Z Energy has followed in the footsteps of New World and Countdown by launching a campaign that gives customers the opportunity to collect a series of collectibles when spending a certain amount of money.
Dubbed ‘Blokhedz’, the campaign features a series of 16 stackable figurines, based on superheroes and villains from the DC comic franchise, which consumers can collect if they spend more than $40 either in-store or on petrol (purchases of tobacco products cannot be used to redeem BlokHedz).
The campaign—which was created by JWT as the lead agency, MBM and Mediacom for media, and Heyday for digital—is currently being promoted via a short YouTube clip and a specially dedicated section of the Z Energy website, which features profiles of all the characters available for collection.
In addition, Z Energy also ran a Facebook teaser, which asked the online community to guess what the company was up to.
This campaign was however inundated with comments from one over-enthusiastic commenter named Mat Wihapi who seemingly took it as an opportunity to share as many celebrity names as possible.
The BlokHedz characters are distributed randomly, which in turn means that customers might collect doubles over the course of the campaign. But Mark Forsyth, the general manager of retail at Z Energy, isn’t concerned about this.
“Half of the fun comes from collecting and trading the characters to try and get the full set – and the fastest way to do this is to join forces with family and friends,” says Forsyth. “The other half is taking on family and friends in Blokhedz games and challenges – like building the biggest or craziest stack.”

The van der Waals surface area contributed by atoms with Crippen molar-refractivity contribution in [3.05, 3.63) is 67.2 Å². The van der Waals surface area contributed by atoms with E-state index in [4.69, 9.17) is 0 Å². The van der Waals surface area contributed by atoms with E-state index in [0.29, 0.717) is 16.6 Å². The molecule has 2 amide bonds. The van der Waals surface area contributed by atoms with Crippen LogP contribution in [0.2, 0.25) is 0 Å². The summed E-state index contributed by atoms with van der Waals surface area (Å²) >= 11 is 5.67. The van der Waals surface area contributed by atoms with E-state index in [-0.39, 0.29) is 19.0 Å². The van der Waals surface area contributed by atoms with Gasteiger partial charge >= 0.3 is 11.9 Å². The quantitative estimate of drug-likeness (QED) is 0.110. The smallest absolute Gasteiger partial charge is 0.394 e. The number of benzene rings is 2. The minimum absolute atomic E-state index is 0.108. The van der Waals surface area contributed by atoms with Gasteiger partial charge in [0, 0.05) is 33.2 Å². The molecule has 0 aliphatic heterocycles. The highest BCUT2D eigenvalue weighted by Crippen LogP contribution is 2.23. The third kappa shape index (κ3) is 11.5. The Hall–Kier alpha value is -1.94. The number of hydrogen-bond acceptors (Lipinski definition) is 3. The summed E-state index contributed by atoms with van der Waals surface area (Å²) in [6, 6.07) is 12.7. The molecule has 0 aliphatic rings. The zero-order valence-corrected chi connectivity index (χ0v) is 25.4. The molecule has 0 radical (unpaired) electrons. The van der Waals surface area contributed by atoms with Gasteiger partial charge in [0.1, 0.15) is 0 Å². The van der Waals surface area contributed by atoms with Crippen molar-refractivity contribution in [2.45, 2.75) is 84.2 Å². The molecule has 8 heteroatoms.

In the case of New World, the desperation on the part of collectors to get the full set of miniature grocery items led many Kiwis to Trade Me, where they bought or traded collectibles from others.
And while the hype surrounding collectibles has taken off in the past, not everyone is so enamoured with the concept. In June this year, Kath Dewar, the managing director of marketing business at GoodSense, criticised Countdown for its DreamWorks campaign, which she said a) led to children pestering their parents to buy products and b) raised some serious environmental concerns.
“In the UK, research shows £2billion (NZ $3.82billion) a year is spent by parents on things they don’t need as a result of ‘pester-power,’” said Dewar in the article. “While 50 percent of parents explain to their children they simply can’t afford the items, always a fun conversation, as many as 10 percent just buy the item finding resistance ‘too hard’. So there’s no doubt pester-power is effective and puts an added strain on households already facing hardship.”
Given that The Blokhedz figurines are based on comic book characters that will almost certainly appeal to younger target market, this campaign could also potentially lead to parents being pestered to spend more in order to collect another character. And while this is certainly a moral grey area in terms of marketing, the success of New World’s collectible campaign suggests that Kiwis don’t mind being given random items as part of a retail experience from time to time.